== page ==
|Putney Bridge Repairs Update|
One week in the council reports that the works are progressing well.
The old road surface has been removed along with the paving and some of the kerb stones on the western footway.
The removal of the tarmac road surface was expected to continue over the whole weekend but was actually completed on Saturday morning.
In addition all the ornate Victorian lamp columns have now been removed from the bridge parapet and taken to a specialist firm of restorers who will carry out expert repairs and refurbishments. Temporary lighting has been installed until they are ready to be put back.
Work has also begun on the refurbishment of the subway on the northern side of the bridge. Its brickwork, which has suffered from the impact of water penetration over the years will be fixed while the lighting will be upgraded and repairs carried out to its steps.
In the coming days all the remnants of the existing waterproofing layer will be removed and the bridge deck will be “grit-blasted” to remove any solvent residues which could compromise the new membrane. Additional drainage measures will also be introduced under the western footpath while additional lighting will be placed on the eastern footpath in response to requests from pedestrians.
Transport spokesman Cllr Jonathan Cook said:
The bridge closed last week to all vehicle traffic, including buses, for approximately three months. This is to enable £1.5m worth of repairs to be carried out during the summer months when traffic is at its quietest.
The works also now include a separate project to fix the damage caused earlier this month when a single decker bus crashed into the bridge’s parapet wall. This will involve retrieving six large granite blocks from the riverbed after they were dislodged and fell into the Thames as a result of the collision.
Pedestrians can still walk across the bridge as can cyclists as long as they dismount and wheel their bikes across.
Cyclists who would prefer to cross the Thames on two wheels can still do so if they use the rail bridge that links Deodar Road with Putney Bridge tube station. To make this task easier, the council has just gained permission from London Underground – the bridge’s owners - to install a cycle rail on the stairs so that bikes can be wheeled up onto the bridge instead of being carried. This work will be completed shortly.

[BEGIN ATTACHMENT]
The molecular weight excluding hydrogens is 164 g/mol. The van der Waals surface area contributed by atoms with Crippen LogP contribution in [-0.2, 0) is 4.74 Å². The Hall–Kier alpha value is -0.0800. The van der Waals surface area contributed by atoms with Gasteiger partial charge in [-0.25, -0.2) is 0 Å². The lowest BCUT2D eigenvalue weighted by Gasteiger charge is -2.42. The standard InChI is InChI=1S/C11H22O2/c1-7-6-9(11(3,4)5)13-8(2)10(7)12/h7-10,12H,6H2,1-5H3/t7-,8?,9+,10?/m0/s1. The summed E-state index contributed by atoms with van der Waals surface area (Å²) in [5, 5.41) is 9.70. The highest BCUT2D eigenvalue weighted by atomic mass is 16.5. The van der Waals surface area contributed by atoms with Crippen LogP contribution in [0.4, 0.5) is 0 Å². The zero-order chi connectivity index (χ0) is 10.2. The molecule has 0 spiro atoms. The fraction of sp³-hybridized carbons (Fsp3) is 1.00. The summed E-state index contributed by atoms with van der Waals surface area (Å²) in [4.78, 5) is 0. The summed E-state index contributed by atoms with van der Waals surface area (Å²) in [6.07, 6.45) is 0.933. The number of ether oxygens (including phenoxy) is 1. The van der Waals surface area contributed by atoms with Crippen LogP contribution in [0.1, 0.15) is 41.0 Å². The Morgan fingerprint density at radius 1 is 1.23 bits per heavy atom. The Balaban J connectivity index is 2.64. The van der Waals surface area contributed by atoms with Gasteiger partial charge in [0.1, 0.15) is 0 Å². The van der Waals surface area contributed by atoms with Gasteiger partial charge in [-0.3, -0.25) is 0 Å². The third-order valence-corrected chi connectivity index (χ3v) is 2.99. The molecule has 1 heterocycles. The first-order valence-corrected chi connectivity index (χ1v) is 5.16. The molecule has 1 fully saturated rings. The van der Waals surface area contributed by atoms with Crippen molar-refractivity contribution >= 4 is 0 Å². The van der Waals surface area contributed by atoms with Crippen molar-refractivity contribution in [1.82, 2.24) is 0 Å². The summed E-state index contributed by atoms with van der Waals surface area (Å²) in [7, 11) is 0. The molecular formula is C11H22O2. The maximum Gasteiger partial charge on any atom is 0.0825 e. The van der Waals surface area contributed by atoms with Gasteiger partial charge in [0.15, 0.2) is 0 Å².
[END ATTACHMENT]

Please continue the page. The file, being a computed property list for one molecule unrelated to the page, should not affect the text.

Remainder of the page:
For the duration of the repairs buses will operate a shuttle service from both ends of Putney Bridge. This means that passengers will have to cross the bridge on foot and get on another bus to continue their journeys. Transport for London has confirmed that people only need to pay one fare for the two legs of their journey.
Passengers who either use a travelcard or a concessionary card like a Freedom Pass can walk across the bridge and catch a bus as normal.
Anyone using Oyster pay-as-you-go or a contactless payment card should obtain a ‘transfer voucher’ from the bus driver or a special ‘transfer card’ from dedicated members of staff. Passengers with these will not have to pay again when they embark on the second leg of their journeys.
Transfer cards and vouchers can be used in conjunction with an Oyster PAYG or Contactless payment card which has been validated within 60 minutes on a previous bus journey on routes 14, 22, 39, 74, 85, 93, 220, 265, 270, 424, 430, N22 and N74. Passengers who obtain a transfer card can use it throughout the closure and will not need to obtain a voucher from the driver on each occasion.
Additional TfL staff are available on both sides of the bridge to help direct passengers, issue “transfer cards” and answer any questions about local bus services.
Details of the affected bus routes, along with maps showing where bus stops have been re-postioned, can be found at www.tfl.gov.uk/putney-bridge-closure.
Motorists will need to find alternative routes and are being urged to allow plenty of extra time for their journeys. Up-to-the-minute travel alerts will be available through the @tfltrafficnews twitter feed and on TfL’s website at www.tfl.gov.uk/trafficnews.